Leave a Comment

Your email address will not be published. Required fields are marked *

Related Articles

Perioperative Nivolumab in Resectable Lung Cancer

Perioperative nivolumab (Nivo) showed a 20% 18-month EFPS improvement. This is another option to consider for your patients with stage IIA-IIIB NSCLC. Of note, the study arm received chemo + Nivo x 4 cycles preoperatively, then 12 months of Nivo therapy, and toxicities were as expected.

Read More »

Plasma Proteome–Based Test for First-Line Treatment Selection in Metastatic Non–Small Cell Lung Cancer

FCS medical oncologist and hematologist Ernesto Bustinza-Linares, MD has co-authored an abstract published in the American Society of Clinical Oncology Journal, JCO Precision Oncology, that uncovers a new testing method to determine personalized care options for patients with metastatic non-small cell lung cancer (NSCLC). The abstract’s authors address the limitations of existing guidelines that recommend checkpoint immunotherapy, sometimes in combination with chemotherapy, for treating NSCLC, which often discounts patient variability and immune factors. The findings from the study show that by incorporating additional plasma proteome-based testing, combined with the standard protein inhibitor testing, clear differences in patient outcomes were observed after applying targeted treatments based on the testing results.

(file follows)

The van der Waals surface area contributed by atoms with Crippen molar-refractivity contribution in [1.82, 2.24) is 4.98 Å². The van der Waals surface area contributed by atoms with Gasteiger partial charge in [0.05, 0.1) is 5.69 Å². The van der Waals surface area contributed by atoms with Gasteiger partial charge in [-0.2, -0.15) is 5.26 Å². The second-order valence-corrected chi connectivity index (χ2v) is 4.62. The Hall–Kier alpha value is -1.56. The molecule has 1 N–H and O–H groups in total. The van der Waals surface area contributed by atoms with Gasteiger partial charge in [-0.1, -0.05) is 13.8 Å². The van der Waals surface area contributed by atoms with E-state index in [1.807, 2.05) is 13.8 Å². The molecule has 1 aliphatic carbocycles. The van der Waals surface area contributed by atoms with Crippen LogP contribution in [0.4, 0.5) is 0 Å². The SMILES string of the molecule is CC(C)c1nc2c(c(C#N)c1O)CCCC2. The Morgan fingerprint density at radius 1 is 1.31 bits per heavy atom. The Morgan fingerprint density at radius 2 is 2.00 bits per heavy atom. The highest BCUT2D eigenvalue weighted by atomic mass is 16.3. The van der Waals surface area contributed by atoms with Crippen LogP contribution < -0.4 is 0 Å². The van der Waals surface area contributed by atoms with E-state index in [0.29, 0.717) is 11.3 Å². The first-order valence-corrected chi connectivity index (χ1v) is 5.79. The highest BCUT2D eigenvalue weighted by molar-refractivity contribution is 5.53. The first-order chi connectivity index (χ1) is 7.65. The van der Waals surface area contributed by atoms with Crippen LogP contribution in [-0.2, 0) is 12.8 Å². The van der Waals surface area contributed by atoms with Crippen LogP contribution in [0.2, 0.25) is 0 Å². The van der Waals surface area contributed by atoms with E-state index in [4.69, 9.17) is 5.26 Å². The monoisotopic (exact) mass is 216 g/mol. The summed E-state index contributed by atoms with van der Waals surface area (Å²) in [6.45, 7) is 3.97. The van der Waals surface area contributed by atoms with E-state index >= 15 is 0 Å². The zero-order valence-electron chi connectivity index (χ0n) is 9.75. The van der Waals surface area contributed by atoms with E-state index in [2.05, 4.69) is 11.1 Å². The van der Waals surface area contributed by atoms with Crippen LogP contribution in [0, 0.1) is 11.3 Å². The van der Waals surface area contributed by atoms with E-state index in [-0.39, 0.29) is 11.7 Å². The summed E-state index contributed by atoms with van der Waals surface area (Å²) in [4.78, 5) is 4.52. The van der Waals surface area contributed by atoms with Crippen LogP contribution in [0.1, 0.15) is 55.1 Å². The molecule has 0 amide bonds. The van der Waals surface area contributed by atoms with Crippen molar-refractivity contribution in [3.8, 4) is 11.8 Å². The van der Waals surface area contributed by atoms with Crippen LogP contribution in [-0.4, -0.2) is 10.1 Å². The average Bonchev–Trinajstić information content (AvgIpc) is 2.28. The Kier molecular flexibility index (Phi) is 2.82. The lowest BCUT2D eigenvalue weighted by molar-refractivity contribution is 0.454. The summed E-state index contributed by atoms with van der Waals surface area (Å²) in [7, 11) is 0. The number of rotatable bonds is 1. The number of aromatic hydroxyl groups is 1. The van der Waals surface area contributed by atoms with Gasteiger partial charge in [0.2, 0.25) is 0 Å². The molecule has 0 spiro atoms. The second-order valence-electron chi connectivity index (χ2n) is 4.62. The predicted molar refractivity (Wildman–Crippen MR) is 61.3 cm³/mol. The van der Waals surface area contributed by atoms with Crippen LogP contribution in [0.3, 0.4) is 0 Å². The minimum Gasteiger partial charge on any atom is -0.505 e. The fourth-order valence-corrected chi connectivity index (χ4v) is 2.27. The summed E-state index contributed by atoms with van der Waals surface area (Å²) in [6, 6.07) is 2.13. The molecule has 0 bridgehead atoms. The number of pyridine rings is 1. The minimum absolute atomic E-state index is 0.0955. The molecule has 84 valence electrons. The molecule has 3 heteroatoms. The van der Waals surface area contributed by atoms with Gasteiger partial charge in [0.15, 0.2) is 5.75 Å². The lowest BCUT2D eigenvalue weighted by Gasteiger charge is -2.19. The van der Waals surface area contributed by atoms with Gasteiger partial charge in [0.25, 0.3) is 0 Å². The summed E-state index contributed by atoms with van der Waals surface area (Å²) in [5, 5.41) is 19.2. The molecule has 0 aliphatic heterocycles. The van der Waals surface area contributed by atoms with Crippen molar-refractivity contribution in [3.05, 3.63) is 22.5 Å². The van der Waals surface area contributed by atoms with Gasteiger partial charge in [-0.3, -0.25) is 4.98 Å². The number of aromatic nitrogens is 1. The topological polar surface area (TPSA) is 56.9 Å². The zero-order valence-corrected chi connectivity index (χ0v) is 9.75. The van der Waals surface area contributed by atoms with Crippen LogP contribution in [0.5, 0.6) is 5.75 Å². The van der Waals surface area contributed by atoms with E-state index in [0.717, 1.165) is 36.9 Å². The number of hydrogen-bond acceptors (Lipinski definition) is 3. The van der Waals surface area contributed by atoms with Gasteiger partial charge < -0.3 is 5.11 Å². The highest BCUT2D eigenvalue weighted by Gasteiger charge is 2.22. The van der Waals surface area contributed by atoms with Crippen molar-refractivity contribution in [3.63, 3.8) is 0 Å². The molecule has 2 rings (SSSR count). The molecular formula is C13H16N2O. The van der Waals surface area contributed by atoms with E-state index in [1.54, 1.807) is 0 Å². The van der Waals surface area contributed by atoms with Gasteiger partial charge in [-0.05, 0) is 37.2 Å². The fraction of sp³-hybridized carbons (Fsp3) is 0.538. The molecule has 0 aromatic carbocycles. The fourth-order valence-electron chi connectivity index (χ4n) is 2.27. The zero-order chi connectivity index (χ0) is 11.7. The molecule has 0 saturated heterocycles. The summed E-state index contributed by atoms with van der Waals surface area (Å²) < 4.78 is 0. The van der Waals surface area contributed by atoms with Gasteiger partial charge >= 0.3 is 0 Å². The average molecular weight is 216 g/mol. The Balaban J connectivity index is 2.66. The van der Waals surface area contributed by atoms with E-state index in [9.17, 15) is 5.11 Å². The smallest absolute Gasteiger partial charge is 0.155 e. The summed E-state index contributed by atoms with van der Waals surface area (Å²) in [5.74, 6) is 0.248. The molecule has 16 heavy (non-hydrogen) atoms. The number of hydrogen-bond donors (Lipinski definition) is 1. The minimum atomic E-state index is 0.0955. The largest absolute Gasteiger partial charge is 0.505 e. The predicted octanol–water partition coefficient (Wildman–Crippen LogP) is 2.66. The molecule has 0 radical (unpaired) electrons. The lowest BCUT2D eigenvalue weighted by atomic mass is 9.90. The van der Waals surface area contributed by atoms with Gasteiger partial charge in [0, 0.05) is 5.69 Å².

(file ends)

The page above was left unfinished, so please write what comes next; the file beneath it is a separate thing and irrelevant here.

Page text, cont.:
Read More »

Phase III, Randomized Study of Atezolizumab Plus Bevacizumab and Chemotherapy in Patients With EGFR- or ALK-Mutated Non–Small-Cell Lung Cancer (ATTLAS, KCSG-LU19-04)

Adding VEGF inhibitor to PD-1 blocker in addition to chemotherapy is better than a chemotherapy-alone regimen as a second-line therapy after TKI failure. This is true especially in patients with tumors with high PD-L1 expression, with not much besides chemotherapy as second-line therapy for those patients (or other clinical trials) that may be a better option that includes immunotherapy.

Read More »